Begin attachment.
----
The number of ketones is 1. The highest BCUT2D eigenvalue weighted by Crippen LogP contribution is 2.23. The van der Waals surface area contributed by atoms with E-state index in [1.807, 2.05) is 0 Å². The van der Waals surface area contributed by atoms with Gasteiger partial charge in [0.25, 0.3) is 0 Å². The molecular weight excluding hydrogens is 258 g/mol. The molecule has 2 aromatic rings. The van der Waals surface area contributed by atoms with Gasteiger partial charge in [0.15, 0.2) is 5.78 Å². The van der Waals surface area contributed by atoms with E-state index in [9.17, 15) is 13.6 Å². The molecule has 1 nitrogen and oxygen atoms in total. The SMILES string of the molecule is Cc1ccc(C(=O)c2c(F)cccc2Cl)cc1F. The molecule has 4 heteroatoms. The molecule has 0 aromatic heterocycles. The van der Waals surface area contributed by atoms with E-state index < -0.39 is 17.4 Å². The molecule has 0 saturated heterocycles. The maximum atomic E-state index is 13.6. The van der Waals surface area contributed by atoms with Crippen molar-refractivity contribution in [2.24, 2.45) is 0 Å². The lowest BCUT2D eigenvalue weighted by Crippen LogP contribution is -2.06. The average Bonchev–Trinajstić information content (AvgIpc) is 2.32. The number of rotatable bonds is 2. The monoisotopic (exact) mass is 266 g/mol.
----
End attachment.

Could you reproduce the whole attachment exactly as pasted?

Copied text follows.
The number of ketones is 1. The highest BCUT2D eigenvalue weighted by Crippen LogP contribution is 2.23. The van der Waals surface area contributed by atoms with E-state index in [1.807, 2.05) is 0 Å². The van der Waals surface area contributed by atoms with Gasteiger partial charge in [0.25, 0.3) is 0 Å². The molecular weight excluding hydrogens is 258 g/mol. The molecule has 2 aromatic rings. The van der Waals surface area contributed by atoms with Gasteiger partial charge in [0.15, 0.2) is 5.78 Å². The van der Waals surface area contributed by atoms with E-state index in [9.17, 15) is 13.6 Å². The molecule has 1 nitrogen and oxygen atoms in total. The SMILES string of the molecule is Cc1ccc(C(=O)c2c(F)cccc2Cl)cc1F. The molecule has 4 heteroatoms. The molecule has 0 aromatic heterocycles. The van der Waals surface area contributed by atoms with E-state index < -0.39 is 17.4 Å². The molecule has 0 saturated heterocycles. The maximum atomic E-state index is 13.6. The van der Waals surface area contributed by atoms with Crippen molar-refractivity contribution in [2.24, 2.45) is 0 Å². The lowest BCUT2D eigenvalue weighted by Crippen LogP contribution is -2.06. The average Bonchev–Trinajstić information content (AvgIpc) is 2.32. The number of rotatable bonds is 2. The monoisotopic (exact) mass is 266 g/mol.